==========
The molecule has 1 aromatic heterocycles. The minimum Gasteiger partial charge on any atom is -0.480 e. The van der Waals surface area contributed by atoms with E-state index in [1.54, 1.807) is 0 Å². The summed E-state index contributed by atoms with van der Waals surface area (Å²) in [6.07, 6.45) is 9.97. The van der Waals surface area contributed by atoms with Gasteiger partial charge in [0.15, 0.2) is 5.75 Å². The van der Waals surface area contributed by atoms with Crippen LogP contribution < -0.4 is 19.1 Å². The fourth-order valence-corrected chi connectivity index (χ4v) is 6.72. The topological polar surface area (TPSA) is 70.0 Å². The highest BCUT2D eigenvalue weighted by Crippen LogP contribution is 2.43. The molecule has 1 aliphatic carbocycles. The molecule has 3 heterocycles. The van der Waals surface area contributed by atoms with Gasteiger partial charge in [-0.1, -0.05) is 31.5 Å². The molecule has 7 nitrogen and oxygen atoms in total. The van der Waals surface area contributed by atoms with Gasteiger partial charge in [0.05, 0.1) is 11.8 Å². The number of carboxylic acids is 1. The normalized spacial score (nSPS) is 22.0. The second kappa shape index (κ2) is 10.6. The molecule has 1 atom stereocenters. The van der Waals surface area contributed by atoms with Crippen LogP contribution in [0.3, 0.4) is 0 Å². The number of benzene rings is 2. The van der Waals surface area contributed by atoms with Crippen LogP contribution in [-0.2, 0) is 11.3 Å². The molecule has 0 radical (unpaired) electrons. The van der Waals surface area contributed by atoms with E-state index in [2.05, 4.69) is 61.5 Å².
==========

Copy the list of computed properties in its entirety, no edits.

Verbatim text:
The molecule has 1 aromatic heterocycles. The minimum Gasteiger partial charge on any atom is -0.480 e. The van der Waals surface area contributed by atoms with E-state index in [1.54, 1.807) is 0 Å². The summed E-state index contributed by atoms with van der Waals surface area (Å²) in [6.07, 6.45) is 9.97. The van der Waals surface area contributed by atoms with Gasteiger partial charge in [0.15, 0.2) is 5.75 Å². The van der Waals surface area contributed by atoms with Crippen LogP contribution < -0.4 is 19.1 Å². The fourth-order valence-corrected chi connectivity index (χ4v) is 6.72. The topological polar surface area (TPSA) is 70.0 Å². The highest BCUT2D eigenvalue weighted by Crippen LogP contribution is 2.43. The molecule has 1 aliphatic carbocycles. The molecule has 3 heterocycles. The van der Waals surface area contributed by atoms with Gasteiger partial charge in [-0.1, -0.05) is 31.5 Å². The molecule has 7 nitrogen and oxygen atoms in total. The van der Waals surface area contributed by atoms with Gasteiger partial charge in [0.05, 0.1) is 11.8 Å². The number of carboxylic acids is 1. The normalized spacial score (nSPS) is 22.0. The second kappa shape index (κ2) is 10.6. The molecule has 1 atom stereocenters. The van der Waals surface area contributed by atoms with Crippen LogP contribution in [0.3, 0.4) is 0 Å². The number of benzene rings is 2. The van der Waals surface area contributed by atoms with Crippen LogP contribution in [-0.2, 0) is 11.3 Å². The molecule has 0 radical (unpaired) electrons. The van der Waals surface area contributed by atoms with E-state index in [2.05, 4.69) is 61.5 Å².